Hiatus Hernia

The diaphragm is a muscular wall that separates the abdomen from the chest. In hiatal hernia part of the stomach protrudes upward into the chest through an esophageal opening in the diaphragm. Any internal organ that pushes itself into another area of the body is called a hernia.    The esophagus goes through the hiatus and then meets with the stomach. The stomach bulges up through that opening and this condition is called hiatus hernia.

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Causes of Hiatal Hernia

There are two types of hiatus hernia: para-esophageal hernia and sliding hiatal hernia.

Para-esophageal hernia

In this condition, the stomach and esophagus locations are undisturbed. Part of the stomach actually pushes itself upward through the hiatus and lodges itself next to the esophagus. Blood supply to the stomach is strangled.

Sliding hiatal hernia

This hernia is very common. The stomach and the part of the esophagus both together slide up into the chest area.

Hiatal or hiatus hernia can be caused by:

  • Congenitally large hiatu
  • Injury to the area
  • Immense and continuous pressure while vomiting, straining during bowel movement, lifting heavy objects and chronic coughing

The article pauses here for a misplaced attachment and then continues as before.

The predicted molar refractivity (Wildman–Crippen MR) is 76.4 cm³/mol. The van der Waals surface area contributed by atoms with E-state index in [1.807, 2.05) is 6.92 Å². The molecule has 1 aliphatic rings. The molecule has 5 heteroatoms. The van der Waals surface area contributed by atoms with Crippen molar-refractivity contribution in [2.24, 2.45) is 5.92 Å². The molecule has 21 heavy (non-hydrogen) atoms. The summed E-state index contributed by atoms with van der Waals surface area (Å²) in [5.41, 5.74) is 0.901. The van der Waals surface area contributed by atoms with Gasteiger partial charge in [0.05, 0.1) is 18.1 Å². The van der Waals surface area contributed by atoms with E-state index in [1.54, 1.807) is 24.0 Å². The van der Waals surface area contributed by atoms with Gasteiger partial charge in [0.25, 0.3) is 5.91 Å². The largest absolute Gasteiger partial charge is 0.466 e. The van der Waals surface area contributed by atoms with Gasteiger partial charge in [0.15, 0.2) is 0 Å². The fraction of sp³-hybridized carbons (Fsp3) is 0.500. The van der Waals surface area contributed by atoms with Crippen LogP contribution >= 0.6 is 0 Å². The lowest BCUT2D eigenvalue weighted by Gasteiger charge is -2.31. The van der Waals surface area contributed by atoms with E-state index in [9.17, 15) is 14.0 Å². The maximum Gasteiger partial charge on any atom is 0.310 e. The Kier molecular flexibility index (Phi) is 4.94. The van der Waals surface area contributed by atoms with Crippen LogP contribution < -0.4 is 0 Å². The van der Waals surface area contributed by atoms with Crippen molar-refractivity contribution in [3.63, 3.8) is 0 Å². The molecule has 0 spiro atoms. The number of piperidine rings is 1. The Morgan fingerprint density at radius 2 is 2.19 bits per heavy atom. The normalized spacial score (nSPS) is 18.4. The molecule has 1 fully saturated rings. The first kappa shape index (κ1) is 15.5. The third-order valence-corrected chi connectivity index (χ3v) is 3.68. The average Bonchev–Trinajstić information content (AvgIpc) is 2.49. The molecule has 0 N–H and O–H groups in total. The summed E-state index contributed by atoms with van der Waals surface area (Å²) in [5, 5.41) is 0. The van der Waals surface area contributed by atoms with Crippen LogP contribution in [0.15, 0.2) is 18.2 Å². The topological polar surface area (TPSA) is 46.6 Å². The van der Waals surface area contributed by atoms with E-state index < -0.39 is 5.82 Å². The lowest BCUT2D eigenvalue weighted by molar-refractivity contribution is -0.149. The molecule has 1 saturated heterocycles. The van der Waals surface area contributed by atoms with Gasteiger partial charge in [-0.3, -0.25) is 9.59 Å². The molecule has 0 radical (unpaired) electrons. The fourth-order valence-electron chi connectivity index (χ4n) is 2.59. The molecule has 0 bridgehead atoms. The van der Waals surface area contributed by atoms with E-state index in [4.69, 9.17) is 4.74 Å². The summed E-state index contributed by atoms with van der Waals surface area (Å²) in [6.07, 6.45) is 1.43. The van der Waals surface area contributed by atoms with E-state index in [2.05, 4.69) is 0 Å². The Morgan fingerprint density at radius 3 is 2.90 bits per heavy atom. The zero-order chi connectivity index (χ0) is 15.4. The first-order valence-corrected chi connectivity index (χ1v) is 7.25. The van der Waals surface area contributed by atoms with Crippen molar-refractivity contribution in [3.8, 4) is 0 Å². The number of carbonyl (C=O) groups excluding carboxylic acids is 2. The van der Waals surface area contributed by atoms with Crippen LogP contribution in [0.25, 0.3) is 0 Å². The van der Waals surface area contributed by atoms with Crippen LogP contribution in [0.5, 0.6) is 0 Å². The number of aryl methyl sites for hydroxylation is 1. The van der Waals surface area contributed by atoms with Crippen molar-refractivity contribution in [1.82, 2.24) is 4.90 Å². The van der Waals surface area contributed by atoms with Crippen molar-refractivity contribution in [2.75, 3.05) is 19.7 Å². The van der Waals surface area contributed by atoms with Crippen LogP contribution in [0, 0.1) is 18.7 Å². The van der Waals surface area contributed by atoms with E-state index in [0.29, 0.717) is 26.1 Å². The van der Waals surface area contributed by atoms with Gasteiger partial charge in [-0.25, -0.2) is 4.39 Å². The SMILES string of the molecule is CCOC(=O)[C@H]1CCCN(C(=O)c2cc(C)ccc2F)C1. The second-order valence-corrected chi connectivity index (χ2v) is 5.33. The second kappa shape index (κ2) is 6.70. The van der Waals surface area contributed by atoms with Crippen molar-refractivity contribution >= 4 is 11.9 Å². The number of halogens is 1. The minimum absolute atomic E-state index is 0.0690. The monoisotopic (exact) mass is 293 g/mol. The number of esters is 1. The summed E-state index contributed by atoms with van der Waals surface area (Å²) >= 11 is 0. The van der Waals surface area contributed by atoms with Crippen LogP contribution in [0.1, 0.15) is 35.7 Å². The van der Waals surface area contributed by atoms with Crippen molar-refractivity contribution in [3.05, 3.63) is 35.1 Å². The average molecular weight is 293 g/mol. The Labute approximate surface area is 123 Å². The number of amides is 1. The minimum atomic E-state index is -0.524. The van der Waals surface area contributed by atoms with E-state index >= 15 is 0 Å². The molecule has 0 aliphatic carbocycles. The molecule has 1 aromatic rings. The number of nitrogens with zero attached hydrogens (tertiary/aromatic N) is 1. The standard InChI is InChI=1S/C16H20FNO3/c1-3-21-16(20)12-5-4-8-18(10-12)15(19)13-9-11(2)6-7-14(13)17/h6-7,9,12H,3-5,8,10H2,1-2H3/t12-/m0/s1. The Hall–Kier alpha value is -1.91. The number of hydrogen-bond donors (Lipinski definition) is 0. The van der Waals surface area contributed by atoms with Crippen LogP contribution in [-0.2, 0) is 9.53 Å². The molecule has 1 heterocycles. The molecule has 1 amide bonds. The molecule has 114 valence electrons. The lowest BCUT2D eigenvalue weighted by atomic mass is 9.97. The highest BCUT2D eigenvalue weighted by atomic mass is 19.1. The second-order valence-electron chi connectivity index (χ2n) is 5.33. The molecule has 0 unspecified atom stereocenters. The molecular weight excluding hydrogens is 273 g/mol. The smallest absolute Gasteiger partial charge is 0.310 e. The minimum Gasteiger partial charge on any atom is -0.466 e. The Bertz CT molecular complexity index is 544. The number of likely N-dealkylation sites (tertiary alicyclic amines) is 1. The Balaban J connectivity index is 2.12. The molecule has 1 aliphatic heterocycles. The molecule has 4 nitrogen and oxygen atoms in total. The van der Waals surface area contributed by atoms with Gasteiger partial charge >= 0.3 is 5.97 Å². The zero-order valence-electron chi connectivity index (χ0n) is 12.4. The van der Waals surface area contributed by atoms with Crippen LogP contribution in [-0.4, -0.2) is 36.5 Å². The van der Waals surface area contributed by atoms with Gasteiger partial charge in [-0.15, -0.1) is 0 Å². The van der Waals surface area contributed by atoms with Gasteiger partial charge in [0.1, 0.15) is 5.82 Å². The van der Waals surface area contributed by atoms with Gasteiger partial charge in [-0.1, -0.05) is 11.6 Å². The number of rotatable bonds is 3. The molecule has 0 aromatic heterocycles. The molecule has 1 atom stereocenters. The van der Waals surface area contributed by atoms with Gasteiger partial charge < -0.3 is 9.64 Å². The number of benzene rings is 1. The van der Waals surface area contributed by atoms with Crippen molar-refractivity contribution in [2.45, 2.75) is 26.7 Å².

• Advanced age – because at such an age the diaphragm muscle weakens
  • Indigestion or dyspepsia

Hiatal Hernia Symptoms

  • Acid reflux symptoms : the sphincter muscle does not work normally and the pressure of the diaphragm muscle on the esophagus is lost
  • Heart burn: a burning feeling emerges from the abdomen or upper stomach to the lower chest area and into the neck
  • Pain in upper abdomen and chest
  • Acidic taste in the mouth
  • Feeling bloated in the stomach
  • Excessive belching
  • Unable to swallow hot drinks due to burning pain in the stomach
  • Persistent coughing at night due to reflux acid irritating the trachea
  • Asthma symptoms
  • Gum problems and bad breath
  • Hoarseness
  • Feeling of lump in the throat
  • Severe chest pain

Hiatus Hernia Diagnosis

X-ray study

A barium swallow followed by an x-ray allows examination of the esophagus and stomach.

Endoscopy or Gastroscopy

An endoscope is inserted into the gullet to examine the esophagus for any abnormalities.

Esophageal Manometry Test

This is a pressure study which checks the strength and muscle coordination of the esophagus whilst swallowing.